Duplicate genes are essential and ongoing sources of genetic material that evolution can act on, yet new duplicates are under constant risk of being inactivated by mutations and subsequently lost. We show that a common heritable epigenetic modifier, DNA methylation, plays an important role in duplicate gene evolution. DNA methylation clearly distinguishes young and old duplicates, and the differences in DNA methylation of duplicate genes are associated with functional differences in expression. Remarkably, for a majority of duplicate gene pairs, a specific duplicate partner is consistently hypo- or hypermethylated across highly divergent tissues. Our results indicate that epigenetic modifications are intimately involved in the regulation and maintenance of duplicate genes.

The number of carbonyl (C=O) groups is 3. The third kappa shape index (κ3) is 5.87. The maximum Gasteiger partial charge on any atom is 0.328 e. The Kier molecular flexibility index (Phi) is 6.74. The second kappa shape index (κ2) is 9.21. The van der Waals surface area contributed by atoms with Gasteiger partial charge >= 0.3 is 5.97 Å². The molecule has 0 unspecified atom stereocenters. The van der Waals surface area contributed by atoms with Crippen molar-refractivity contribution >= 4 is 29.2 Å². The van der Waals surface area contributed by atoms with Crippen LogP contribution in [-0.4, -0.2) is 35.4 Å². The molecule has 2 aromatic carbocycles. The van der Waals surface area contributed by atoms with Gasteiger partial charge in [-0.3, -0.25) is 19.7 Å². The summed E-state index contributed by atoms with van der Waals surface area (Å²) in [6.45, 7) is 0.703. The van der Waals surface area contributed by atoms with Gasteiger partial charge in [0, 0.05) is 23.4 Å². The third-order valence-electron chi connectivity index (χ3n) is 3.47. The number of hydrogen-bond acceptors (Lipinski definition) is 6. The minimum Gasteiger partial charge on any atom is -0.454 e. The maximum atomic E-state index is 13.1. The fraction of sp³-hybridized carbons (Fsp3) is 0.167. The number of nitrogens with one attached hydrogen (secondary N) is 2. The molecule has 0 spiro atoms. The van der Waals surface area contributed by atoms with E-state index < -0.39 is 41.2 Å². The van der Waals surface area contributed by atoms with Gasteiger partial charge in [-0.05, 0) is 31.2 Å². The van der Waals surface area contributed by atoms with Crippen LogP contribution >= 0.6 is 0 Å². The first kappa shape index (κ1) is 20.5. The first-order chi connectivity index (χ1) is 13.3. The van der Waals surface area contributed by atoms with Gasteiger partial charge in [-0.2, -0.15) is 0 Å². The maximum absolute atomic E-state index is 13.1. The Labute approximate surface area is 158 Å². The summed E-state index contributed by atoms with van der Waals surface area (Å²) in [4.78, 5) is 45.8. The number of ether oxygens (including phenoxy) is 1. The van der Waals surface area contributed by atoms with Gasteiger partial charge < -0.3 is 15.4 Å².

From the Abstract … Remarkably, many duplicate gene pairs exhibit consistent division of DNA methylation across multiple, divergent tissues: For the majority (73%) of duplicate gene pairs, one partner is always hypermethylated compared with the other. …
Should we tell that guy who is standing athwart epigenetics and yelling “Stop!”?
See also: Richard Dawkins responds to “Die, Selfish Gene, Die”: Mere adversarial journalism
Epigenetics: Inheritance of acquired traits gradually gaining acceptance
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